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Food scare crises and price volatility: The case of the BSE in Spain

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  • Serra, Teresa

Abstract

Recent incidents of contaminated food products coupled with the widespread diffusion of news by mass media and the growing social concerns about food safety, have resulted in significant food market crises. One of the most highly publicized recent food scares involved Bovine Spongiform Encephalopathy (BSE). In our analysis, we evaluate the impacts from a BSE outbreak on the price volatility transmission along the Spanish food marketing chain by using a smooth transition conditional correlation (STCC) GARCH model. Our work is the first to assess price volatility responses to food scares. Results suggest that two distinct regimes involving different price volatility behavior can be distinguished, one characterized by turbulent markets and another where markets are calming down.

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  • Serra, Teresa, 2011. "Food scare crises and price volatility: The case of the BSE in Spain," Food Policy, Elsevier, vol. 36(2), pages 179-185, April.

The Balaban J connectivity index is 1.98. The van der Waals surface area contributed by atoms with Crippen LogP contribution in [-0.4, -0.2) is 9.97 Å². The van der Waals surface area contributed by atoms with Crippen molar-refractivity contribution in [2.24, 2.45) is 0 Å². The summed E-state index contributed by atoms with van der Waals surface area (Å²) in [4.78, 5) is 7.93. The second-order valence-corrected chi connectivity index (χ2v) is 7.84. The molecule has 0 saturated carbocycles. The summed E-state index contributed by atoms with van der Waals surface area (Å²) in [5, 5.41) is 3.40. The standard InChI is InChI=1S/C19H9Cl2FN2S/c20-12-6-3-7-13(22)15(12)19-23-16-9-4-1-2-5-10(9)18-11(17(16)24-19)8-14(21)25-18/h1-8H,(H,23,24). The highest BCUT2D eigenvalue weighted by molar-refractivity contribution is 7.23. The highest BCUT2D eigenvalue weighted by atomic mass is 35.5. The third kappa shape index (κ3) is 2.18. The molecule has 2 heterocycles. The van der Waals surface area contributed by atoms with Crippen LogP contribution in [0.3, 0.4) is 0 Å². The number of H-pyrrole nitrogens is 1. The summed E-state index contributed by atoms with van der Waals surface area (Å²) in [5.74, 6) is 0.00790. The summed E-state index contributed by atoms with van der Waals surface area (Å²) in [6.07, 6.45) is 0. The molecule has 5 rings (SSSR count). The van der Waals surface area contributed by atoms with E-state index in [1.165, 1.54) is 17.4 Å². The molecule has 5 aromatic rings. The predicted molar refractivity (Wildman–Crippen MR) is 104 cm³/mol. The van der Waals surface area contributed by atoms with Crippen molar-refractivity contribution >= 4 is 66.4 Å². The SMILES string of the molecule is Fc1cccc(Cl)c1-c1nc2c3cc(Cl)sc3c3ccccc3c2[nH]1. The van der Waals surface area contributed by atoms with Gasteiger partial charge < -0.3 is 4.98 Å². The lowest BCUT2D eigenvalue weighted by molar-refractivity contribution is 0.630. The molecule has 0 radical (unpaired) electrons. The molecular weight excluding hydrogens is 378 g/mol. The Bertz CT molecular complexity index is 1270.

• Handle: RePEc:eee:jfpoli:v:36:y:2011:i:2:p:179-185
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    3. Aldy, Joseph E. & Viscusi, W. Kip, 2013. "Risk Regulation Lessons from Mad Cows," Foundations and Trends(R) in Microeconomics, now publishers, vol. 8(4), pages 231-313, December.
    4. Matthew Houser & Berna Karali, 2020. "How Scary Are Food Scares? Evidence from Animal Disease Outbreaks," Applied Economic Perspectives and Policy, John Wiley & Sons, vol. 42(2), pages 283-306, June.
    5. Hassouneh, Islam & Radwan, Amr & Serra, Teresa & Gil, José M., 2012. "Food scare crises and developing countries: The impact of avian influenza on vertical price transmission in the Egyptian poultry sector," Food Policy, Elsevier, vol. 37(3), pages 264-274.
    6. Assefa, Tsion & Meuwissen, Miranda & Lansink, Alfons G.J.M., 2015. "Food scares and price volatility: the case of German and Spanish pig chains," 2015 Conference, August 9-14, 2015, Milan, Italy 210966, International Association of Agricultural Economists.

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